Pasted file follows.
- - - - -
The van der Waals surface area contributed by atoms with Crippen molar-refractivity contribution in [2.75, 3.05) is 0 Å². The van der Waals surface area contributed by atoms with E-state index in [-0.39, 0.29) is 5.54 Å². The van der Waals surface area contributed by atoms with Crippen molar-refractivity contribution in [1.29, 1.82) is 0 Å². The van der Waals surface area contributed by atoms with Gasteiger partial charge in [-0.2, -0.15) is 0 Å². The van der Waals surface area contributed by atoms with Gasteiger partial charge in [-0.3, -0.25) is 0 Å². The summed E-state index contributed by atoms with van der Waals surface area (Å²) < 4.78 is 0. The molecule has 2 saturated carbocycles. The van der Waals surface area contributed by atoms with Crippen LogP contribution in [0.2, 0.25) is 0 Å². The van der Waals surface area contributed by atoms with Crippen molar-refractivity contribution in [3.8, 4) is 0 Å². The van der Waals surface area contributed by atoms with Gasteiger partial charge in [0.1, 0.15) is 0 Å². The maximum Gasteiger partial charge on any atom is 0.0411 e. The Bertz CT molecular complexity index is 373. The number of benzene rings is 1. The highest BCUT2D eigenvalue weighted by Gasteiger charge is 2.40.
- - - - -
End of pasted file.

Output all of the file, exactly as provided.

The van der Waals surface area contributed by atoms with Crippen molar-refractivity contribution in [2.75, 3.05) is 0 Å². The van der Waals surface area contributed by atoms with E-state index in [-0.39, 0.29) is 5.54 Å². The van der Waals surface area contributed by atoms with Crippen molar-refractivity contribution in [1.29, 1.82) is 0 Å². The van der Waals surface area contributed by atoms with Gasteiger partial charge in [-0.2, -0.15) is 0 Å². The van der Waals surface area contributed by atoms with Gasteiger partial charge in [-0.3, -0.25) is 0 Å². The summed E-state index contributed by atoms with van der Waals surface area (Å²) < 4.78 is 0. The molecule has 2 saturated carbocycles. The van der Waals surface area contributed by atoms with Crippen LogP contribution in [0.2, 0.25) is 0 Å². The van der Waals surface area contributed by atoms with Crippen molar-refractivity contribution in [3.8, 4) is 0 Å². The van der Waals surface area contributed by atoms with Gasteiger partial charge in [0.1, 0.15) is 0 Å². The maximum Gasteiger partial charge on any atom is 0.0411 e. The Bertz CT molecular complexity index is 373. The number of benzene rings is 1. The highest BCUT2D eigenvalue weighted by Gasteiger charge is 2.40.